“Because I don’t have my stuff in nice neat places like you? I’m not freaking OCD, okay? Get off my back about it.”
“I don’t need you to be OCD, Cadence. I need you to rinse your fucking glasses out.”
“What. The. Fuck? Did you just say ‘fuck’ to me?”
“I can’t live like this. Shit. Everywhere. I mean, what’s a bra doing in the dining room?”
“You took it off me!” Cadence shouted.
Mark thought for a moment. “Oh wait. Okay, yeah. You’re right. Forget the bra. But what about that stack of shit over there?”
“That ‘shit’ is my clothes. And I don’t have any place to put them!”
“I have closets, Cadence.”
“In the guest bedroom! I don’t wanna hang my clothes there!”
“Please give me more than that,” Mark said.
“Because if I hang them there it’s like I’m only here temporarily!” Cadence said.
Cadence walked over to Mark.
“Give me that,” she snapped, snatching the glass from his hand. She walked to the kitchen.
He stood in the living room listening as she washed all the dirty dishes. When the water stopped running, he waited for her to emerge. But she didn’t, so he went to her.
She was squatting on the floor wiping the cabinet fronts.
“Cadence, what are you doing?” Mark asked. He couldn’t hide the grin and was glad she wasn’t looking at him.
“What does it look like? I’m cleaning,” she said. She continued scrubbing as she watched him in her periphery. He walked to her and knelt beside her.
“You don’t have to do that,” he said gently. He reached for the dishrag, and she reared back. Apparently the argument wasn’t over.
“I’m sick to death of feeling like this isn’t my house!” she screamed. She stood up and threw the dirty dishrag at him. It smacked him in the forehead.
“I know I’m unorganized, okay? I know my clothes are everywhere! I realize I always pour too much in my glasses! I don’t mean to! I don’t know how to live in your ultra clean, orderly apartment, Mark! Okay? And frankly, I think it’s a little weird. You being so clean. Like, fucking chill the fuck out and just put something where it doesn’t belong!”
She stormed out of the kitchen. Mark hesitated, tossing the dishrag in the sink before following her.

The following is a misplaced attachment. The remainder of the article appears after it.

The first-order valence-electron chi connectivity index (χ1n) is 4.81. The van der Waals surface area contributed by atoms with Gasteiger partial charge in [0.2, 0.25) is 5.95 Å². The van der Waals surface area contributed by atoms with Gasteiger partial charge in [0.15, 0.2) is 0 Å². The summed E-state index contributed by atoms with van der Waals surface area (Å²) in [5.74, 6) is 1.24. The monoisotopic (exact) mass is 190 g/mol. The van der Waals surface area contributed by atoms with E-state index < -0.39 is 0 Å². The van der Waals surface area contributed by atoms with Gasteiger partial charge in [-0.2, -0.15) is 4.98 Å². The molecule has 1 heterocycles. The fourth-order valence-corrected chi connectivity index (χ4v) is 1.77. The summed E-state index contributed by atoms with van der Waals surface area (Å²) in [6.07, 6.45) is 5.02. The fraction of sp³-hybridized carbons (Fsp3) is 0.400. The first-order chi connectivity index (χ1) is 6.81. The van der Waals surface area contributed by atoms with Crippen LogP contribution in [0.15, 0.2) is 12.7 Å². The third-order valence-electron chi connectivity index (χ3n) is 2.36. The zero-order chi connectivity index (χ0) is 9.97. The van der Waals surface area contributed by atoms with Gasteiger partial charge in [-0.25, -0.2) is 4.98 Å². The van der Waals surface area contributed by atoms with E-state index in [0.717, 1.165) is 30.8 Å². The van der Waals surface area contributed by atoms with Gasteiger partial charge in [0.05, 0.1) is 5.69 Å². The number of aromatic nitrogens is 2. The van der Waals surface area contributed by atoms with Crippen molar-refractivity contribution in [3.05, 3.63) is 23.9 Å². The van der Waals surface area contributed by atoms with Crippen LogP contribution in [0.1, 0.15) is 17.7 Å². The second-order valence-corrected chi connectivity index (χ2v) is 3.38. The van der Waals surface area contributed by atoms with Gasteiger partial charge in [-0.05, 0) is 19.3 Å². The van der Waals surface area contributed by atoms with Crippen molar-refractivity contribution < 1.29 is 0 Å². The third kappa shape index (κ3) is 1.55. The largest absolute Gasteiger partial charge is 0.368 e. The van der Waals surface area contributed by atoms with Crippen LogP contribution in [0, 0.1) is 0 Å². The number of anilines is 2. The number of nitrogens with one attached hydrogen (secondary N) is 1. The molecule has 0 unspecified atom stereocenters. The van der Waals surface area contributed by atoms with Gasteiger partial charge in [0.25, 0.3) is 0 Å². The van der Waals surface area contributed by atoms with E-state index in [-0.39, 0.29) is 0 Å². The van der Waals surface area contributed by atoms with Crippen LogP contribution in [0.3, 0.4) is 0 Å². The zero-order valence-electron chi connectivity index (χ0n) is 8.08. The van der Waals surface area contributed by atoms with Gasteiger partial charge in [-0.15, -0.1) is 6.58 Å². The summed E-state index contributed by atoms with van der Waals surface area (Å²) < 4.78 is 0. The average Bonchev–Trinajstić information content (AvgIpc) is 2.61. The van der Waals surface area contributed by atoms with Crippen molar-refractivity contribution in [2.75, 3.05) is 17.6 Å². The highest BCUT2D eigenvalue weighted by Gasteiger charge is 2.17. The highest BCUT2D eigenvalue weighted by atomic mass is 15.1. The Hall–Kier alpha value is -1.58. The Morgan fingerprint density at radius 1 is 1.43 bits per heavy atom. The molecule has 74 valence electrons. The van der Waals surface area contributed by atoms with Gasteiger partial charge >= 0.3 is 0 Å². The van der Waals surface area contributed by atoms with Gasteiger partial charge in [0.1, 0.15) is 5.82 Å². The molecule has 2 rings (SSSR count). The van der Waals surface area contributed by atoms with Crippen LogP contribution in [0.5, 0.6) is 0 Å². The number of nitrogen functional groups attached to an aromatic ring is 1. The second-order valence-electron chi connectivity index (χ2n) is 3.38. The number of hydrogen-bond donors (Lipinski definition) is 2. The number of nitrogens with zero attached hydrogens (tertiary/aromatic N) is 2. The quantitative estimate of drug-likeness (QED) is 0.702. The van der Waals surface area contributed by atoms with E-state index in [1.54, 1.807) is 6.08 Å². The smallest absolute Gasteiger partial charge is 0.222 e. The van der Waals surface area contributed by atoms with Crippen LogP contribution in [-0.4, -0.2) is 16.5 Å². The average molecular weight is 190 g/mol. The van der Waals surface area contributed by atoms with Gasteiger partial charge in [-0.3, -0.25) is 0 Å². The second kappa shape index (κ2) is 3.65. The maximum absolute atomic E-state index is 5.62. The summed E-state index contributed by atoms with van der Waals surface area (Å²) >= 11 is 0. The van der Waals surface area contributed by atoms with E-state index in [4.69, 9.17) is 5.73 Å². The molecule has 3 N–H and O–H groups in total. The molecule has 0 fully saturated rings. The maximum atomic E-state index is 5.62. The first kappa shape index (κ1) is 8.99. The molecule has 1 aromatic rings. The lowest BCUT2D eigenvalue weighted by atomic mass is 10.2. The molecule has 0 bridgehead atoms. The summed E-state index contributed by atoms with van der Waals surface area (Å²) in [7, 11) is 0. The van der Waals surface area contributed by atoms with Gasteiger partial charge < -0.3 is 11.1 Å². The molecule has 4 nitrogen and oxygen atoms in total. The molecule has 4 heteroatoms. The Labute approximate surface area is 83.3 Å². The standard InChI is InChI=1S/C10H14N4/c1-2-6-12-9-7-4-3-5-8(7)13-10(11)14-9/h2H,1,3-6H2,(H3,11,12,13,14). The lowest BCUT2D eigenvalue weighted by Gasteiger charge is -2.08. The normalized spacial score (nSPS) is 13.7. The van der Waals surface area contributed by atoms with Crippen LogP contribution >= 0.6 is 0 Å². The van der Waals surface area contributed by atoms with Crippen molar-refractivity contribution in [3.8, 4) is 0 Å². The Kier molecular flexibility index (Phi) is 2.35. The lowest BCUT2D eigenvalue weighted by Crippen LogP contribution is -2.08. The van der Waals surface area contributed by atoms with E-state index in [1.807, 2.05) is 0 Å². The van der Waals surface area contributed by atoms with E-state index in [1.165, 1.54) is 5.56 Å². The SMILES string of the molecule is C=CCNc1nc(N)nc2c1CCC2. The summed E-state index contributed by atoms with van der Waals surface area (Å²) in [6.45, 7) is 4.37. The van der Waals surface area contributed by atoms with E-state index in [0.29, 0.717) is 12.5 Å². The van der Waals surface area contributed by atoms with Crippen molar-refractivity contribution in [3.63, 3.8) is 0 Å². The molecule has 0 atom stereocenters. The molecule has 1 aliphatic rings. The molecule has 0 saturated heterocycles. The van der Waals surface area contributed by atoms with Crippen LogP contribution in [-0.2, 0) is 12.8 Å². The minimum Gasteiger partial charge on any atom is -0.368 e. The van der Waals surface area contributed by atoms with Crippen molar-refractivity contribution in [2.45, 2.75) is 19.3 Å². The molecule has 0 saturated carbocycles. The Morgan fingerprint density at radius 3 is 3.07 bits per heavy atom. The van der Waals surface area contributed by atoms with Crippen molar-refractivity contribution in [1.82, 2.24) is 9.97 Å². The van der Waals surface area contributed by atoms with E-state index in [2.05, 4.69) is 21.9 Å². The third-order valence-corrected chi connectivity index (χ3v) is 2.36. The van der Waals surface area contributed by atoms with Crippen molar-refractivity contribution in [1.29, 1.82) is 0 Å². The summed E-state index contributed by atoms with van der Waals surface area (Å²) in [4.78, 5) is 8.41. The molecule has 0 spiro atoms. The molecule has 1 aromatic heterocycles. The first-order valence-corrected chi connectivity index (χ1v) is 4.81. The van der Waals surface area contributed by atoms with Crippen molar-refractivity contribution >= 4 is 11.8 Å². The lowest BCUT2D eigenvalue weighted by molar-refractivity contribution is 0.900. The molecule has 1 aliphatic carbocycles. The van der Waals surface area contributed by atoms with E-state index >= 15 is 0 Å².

He found her in the bathroom throwing bottles under the sink.
“This is your house, too,” he said.
“No, it’s not.”
“It is, Cadence.”
She paused and looked him in the face. “This has never been my house. This is your house with your sink and your bed and your towels and your plates and your glasses and your closets and—”
“It’s true! I don’t know where I belong. I don’t know where my stuff’s supposed to go.”
“Don’t do that. You know you don’t mean it.”
“I do. I mean it. And I’m sorry for getting pissed about the glasses. I am.”
Cadence shrugged. She sat silent for a moment, battling what she knew she needed to do. He was right about the glasses. She knew it. But she was pissed off and didn’t want to concede.
“I’m sorry I leave glasses lying around!” she snapped.
Mark burst out laughing.
“What?” she demanded.
“That was the worst-sounding apology ever,” he said.
“You’re right. It was. And I’m not sorry. Not yet anyway.” She threw another bottle under the sink.
“You don’t have to apologize,” Mark replied. He grabbed her hands. “Stop. Just stop, please. And listen to me. You’re right. I haven’t made room for you here. And I’m sorry for that. You shouldn’t have to use the guest bedroom closet. You’re not a guest. You’re my girlfriend, and you live with me now, and that makes all of this yours.”
Cadence nodded. “But it still doesn't feel that way.”
Mark thought for a moment. “I know. But I have an idea.”
copyright S. Walden, 2013